Michael Seltzer, director of the nonprofit management program at the New School University, calls such giving a kind of strategic philanthropy.
"You increasingly see a linkage between what the company is supporting and what its basic business is," said Seltzer. "For example, you have a large number of high-tech companies making investments in education, predicated on the idea that education is key towards producing a technologically literate society, a better work force, a bigger customer base."
Daniel Langan, spokesman for the National Charities Information Bureau in New York, said much of the country's charitable donations are now coming from technology centers. The largest sources are California and in Seattle, where the Bill and Melinda Gates Foundation is using its $17 billion endowment to fund causes such as children's immunization and college scholarships. "The e-millionaires are putting their own stamp on philanthropy," said Langan.
Of Stargazer's two grant recipients, Berners-Lee may at first seem more logical for a technology-minded foundation. But Shore, who lives in Silver Spring, has become a kind of touchstone for the technology elite in the area who are trying to figure out how to give back.
The acknowledgments of people who have helped him with his causes at the end of his book, "The Cathedral Within," reads like a who's who of the local tech community, including Kathy Bushkin. Shore and Bushkin once worked together for former senator and presidential candidate Gary Hart, she as his press secretary and he as legislative director.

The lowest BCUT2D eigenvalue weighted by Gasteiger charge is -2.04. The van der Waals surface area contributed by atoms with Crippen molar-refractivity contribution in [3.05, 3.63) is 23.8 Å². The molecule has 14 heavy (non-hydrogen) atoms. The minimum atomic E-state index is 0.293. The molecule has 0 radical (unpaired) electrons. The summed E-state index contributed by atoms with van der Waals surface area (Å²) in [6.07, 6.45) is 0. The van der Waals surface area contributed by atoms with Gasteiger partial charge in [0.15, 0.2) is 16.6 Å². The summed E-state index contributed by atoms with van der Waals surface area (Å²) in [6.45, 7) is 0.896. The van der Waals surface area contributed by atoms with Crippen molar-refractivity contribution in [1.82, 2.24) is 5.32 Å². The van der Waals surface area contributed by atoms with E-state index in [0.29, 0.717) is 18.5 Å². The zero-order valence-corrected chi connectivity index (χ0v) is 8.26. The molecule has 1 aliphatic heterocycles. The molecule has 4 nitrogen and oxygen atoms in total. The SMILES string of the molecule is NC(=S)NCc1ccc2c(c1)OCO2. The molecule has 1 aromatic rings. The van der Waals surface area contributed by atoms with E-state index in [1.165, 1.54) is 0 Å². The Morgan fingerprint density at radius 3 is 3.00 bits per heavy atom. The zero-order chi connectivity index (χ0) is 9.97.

"I was totally shocked," said Shore, when asked how he felt about receiving the grant. "It fell from the sky."
Berners-Lee, who already has a "genius" grant from the MacArthur Foundation, had a similar reaction. "It's quite a surprise," he said.
The two recipients agreed to use their money toward their current entrepreneurial endeavors, to deliver an annual report and give one speech.
The Bushkins say their ideas about charity began forming about a year and a half ago, as their paper wealth began turning into real cash. They started talking to other financially successful people about what they call "our problem": How to give money away.
"We view it as simply winning the lottery," said Art Bushkin, a former technology adviser in the Carter administration. "You can't think you actually did anything worth what we've gotten from AOL stock."
When asked which historical philanthropist he most admires, Bushkin names John Beresford Tipton, the fictional behind-the-scenes benefactor in the 1950s television show "The Millionaire." In each episode, Tipton gave away a check to a surprised recipient.
"I always identified with Tipton," said Bushkin. "Never the recipient, never the messenger. I prefer to be in the background."
Staff writer Cindy Loose and researcher Richard Drezen contributed to this report.
CAPTION: Former phone executive Art Bushkin set up a charitable venture with wife Kathy to reward entrepreneurship.